“You’re supposed to make me feel better,’

He mumbled.

I realized then what I was doing.

He needed me to be the rock, somebody he could rely on, and by letting my own emotions supersede his, I had felt I had failed.

I’ve never forgotten that moment and I’m sure neither has he, but life’s gone on and the lump turned out happily to be OK.

I learned something very valuable that day though.

Mistakes are part of the human experience, and being able to forgive yourself is critical to your success overall as a parent. In addition, the times when you have to be that rock for your kids is the very moment at which you least feel like it, and are least capable of doing it.

Why it is ok to be a bad parent

If you DO get it wrong, pick yourself back up and move on

So back to the ‘wobble’, that we are talking about here, that moment when you feel you have been a bad parent. What is it and how can you avoid doing it?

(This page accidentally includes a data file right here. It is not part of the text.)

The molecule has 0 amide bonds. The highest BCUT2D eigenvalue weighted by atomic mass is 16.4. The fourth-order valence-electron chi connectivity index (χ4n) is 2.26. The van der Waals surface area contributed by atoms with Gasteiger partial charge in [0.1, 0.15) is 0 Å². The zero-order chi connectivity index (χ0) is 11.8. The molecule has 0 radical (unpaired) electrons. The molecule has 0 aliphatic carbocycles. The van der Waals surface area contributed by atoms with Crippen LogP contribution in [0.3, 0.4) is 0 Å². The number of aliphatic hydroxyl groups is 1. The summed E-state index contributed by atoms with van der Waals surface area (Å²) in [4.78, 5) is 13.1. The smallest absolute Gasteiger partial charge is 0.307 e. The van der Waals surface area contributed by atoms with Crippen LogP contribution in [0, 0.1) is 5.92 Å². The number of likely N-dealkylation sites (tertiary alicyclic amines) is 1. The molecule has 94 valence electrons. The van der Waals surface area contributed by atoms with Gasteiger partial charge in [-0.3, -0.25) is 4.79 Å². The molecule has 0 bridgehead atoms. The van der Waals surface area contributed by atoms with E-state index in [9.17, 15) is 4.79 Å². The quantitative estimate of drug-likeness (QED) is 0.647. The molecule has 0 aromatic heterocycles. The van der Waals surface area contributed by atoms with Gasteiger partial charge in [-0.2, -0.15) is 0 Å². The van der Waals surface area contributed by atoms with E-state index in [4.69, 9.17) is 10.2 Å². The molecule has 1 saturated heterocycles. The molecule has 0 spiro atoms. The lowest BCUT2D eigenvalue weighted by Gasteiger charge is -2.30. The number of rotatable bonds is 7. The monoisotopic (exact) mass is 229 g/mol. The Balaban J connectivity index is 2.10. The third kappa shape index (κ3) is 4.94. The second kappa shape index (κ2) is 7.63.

Most wobbles don’t happen in extreme circumstances, they are part of the ordinary. Parents wobble because they feel unsure as to what they are doing. That may be because they are confused or worried, stressed or for a myriad number of other reasons. However, in that moment, they do send mixed messages to their kids. They wobble one way and then the other.

What happens when parents wobble is their position as ‘family rock’ disappears. However, remember that we can get away with the odd wobble, so don’t beat yourself up about those bad parent moments.

Remember though, that too many wobbles could make your child feel scared and insecure. Children will then show that insecurity through their behavior, by engaging in what we would see as challenging behavior.